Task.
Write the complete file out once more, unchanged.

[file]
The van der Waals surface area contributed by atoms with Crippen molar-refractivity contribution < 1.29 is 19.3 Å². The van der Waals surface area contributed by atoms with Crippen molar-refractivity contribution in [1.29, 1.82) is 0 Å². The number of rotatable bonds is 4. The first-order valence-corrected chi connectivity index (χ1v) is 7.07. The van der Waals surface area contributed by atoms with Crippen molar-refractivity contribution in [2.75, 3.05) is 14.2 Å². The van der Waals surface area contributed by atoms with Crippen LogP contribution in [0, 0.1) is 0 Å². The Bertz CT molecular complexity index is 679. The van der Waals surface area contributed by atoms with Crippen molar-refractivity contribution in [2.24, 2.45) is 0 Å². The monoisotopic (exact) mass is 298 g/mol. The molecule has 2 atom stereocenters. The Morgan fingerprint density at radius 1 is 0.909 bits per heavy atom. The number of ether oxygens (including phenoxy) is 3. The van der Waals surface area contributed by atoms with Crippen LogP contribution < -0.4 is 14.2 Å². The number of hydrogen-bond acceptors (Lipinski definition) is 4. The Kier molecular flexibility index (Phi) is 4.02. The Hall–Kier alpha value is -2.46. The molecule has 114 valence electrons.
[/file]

The van der Waals surface area contributed by atoms with Crippen molar-refractivity contribution < 1.29 is 19.3 Å². The van der Waals surface area contributed by atoms with Crippen molar-refractivity contribution in [1.29, 1.82) is 0 Å². The number of rotatable bonds is 4. The first-order valence-corrected chi connectivity index (χ1v) is 7.07. The van der Waals surface area contributed by atoms with Crippen molar-refractivity contribution in [2.75, 3.05) is 14.2 Å². The van der Waals surface area contributed by atoms with Crippen LogP contribution in [0, 0.1) is 0 Å². The Bertz CT molecular complexity index is 679. The van der Waals surface area contributed by atoms with Crippen molar-refractivity contribution in [2.24, 2.45) is 0 Å². The monoisotopic (exact) mass is 298 g/mol. The molecule has 2 atom stereocenters. The Morgan fingerprint density at radius 1 is 0.909 bits per heavy atom. The number of ether oxygens (including phenoxy) is 3. The van der Waals surface area contributed by atoms with Crippen LogP contribution < -0.4 is 14.2 Å². The number of hydrogen-bond acceptors (Lipinski definition) is 4. The Kier molecular flexibility index (Phi) is 4.02. The Hall–Kier alpha value is -2.46. The molecule has 114 valence electrons.